I headed down to London to see the Decode exhibition at the V&A. Based around the notions of data visualisation, technology and interactivity, it was a small yet flab-free exhibition that was impressive and fun.

The entrance to the exhibition was strewn with fabricated foliage, which responded to sound and movement, responding with light and sound, prompting entrants to stamp their feet a lot!



Following this, there were a number of pieces of generative art – works which run procedurally, either by preset programming, or responding to data. Perennial Flash hero Joshua Davis had a nice looking piece, while a work by Universal Everything felt a lot less ‘techy’, almost painterly, as it built, shifted and reinvented itself.

[caption id="" align="alignleft" width="580" caption="Swarm Draw by Joshua Davis"]Swarm Draw by Joshua Davis[/caption]


Sound and vision

Radiohead’s mind-boggling interactive video for House of Cards, by James Frost, was there, looking great on a hi-def touchscreen, allowing users to move it around as it played. Have a go of it yourself here (note, it takes a while to load, but it’s worth it).

[caption id="" align="alignleft" width="580" caption="House of Cards by James Frost"]House of Cards by James Frost[/caption]


There was a nice piece by Flight 404 (who coded one of iTunes’ music visualisers, fact fans) which reacted to sound, although I felt a bit of a fool shouting and coughing at the screen to make the imagery react. It’s a really interesting piece, especially as the relationship between sound and visuals is a minor obsession of mine.

[caption id="" align="alignleft" width="580" caption="Solar by Flight404"]Solar by Flight404[/caption]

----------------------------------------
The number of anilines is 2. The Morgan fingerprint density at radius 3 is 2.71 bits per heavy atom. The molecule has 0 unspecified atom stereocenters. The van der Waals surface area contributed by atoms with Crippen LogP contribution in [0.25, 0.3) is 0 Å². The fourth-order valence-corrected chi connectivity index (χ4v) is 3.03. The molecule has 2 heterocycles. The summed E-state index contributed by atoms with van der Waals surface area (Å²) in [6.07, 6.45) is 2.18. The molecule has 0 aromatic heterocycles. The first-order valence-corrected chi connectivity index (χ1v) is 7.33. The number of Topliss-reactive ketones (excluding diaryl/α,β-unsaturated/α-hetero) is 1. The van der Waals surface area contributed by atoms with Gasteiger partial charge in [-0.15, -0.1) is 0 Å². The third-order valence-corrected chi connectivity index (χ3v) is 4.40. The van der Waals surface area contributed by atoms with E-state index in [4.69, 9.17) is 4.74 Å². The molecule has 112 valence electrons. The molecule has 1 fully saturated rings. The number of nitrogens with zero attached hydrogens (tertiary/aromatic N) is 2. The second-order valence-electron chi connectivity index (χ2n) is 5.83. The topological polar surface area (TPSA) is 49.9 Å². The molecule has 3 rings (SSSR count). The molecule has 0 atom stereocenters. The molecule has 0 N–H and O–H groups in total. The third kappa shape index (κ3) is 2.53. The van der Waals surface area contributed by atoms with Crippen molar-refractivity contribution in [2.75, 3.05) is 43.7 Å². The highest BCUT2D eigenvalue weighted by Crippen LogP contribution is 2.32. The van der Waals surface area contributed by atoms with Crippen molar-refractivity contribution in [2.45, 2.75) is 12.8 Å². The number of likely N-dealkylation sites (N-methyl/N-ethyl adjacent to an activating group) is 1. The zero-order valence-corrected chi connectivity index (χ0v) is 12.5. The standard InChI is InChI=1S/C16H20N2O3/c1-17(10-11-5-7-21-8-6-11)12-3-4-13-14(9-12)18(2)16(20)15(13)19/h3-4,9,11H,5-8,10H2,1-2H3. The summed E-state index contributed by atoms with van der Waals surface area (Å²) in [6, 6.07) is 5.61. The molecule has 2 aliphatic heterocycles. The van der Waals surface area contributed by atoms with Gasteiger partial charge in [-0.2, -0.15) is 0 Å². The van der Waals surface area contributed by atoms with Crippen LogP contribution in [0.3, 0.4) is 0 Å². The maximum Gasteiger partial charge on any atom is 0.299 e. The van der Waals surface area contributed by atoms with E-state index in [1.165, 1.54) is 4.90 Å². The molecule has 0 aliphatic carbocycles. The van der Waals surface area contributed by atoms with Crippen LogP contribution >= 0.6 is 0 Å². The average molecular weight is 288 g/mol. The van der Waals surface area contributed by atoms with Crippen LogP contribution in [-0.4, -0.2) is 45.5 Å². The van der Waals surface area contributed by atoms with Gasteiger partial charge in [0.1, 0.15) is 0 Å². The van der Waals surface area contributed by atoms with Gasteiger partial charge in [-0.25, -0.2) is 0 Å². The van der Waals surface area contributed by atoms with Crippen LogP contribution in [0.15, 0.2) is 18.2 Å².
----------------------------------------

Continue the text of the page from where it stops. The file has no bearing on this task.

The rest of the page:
Fun and games

Many of the more overt interactive pieces are clearly influenced by video games. Sennep’s piece ‘Dandelion’, where the user holds a ‘real’ hairdryer, and uses it to blow away seeds on a digital dandelion clock, was a combination of Nintendogs (a DS game where you pamper virtual puppies), and outstanding Playstation 3 game Flower. Another piece was very reminiscent of groundbreaking music toy Electroplankton.

[caption id="" align="alignleft" width="580" caption="Dandelion by Sennep"]Dandelion by Sennep[/caption]


What was nice about the exhibition was that not everything was screen-based, with a few more tactile, mechanical pieces too. By far the most impressive piece for me was Daniel Rozin’s ‘Weave Mirror’, comprising hundreds of wheels, coloured from white, gradating to black, which rotated to form a greyscale image of the viewer as they stood in front of it. While the programming and planning behind it was incredibly complex, what was most satisfying was the sound it made as it changed, reminiscent of pre-digital train departure boards (clickety clickety click).

[caption id="" align="alignleft" width="580" caption="Weave Mirror by Daniel Rozin, taking a picture of me taking a picture of it!"]Weave Mirror by Daniel Rozin, taking a picture of me taking a picture of it![/caption]


Just the beginning

It was a very satisfying exhibition to experience, and I applaud the permission of photography and video, which obviously allows people to record specific instances of works which by their nature are fleeting. What I do feel though is that the ideas and execution on show here is only scratching the surface of what could be possible, both in terms of how data could be presented and used, and in real-world applications that could enrich and improve peoples’ lives. It’s certainly gotten me thinking.

Decode runs until 11th April 2010. Find out more about Decode here

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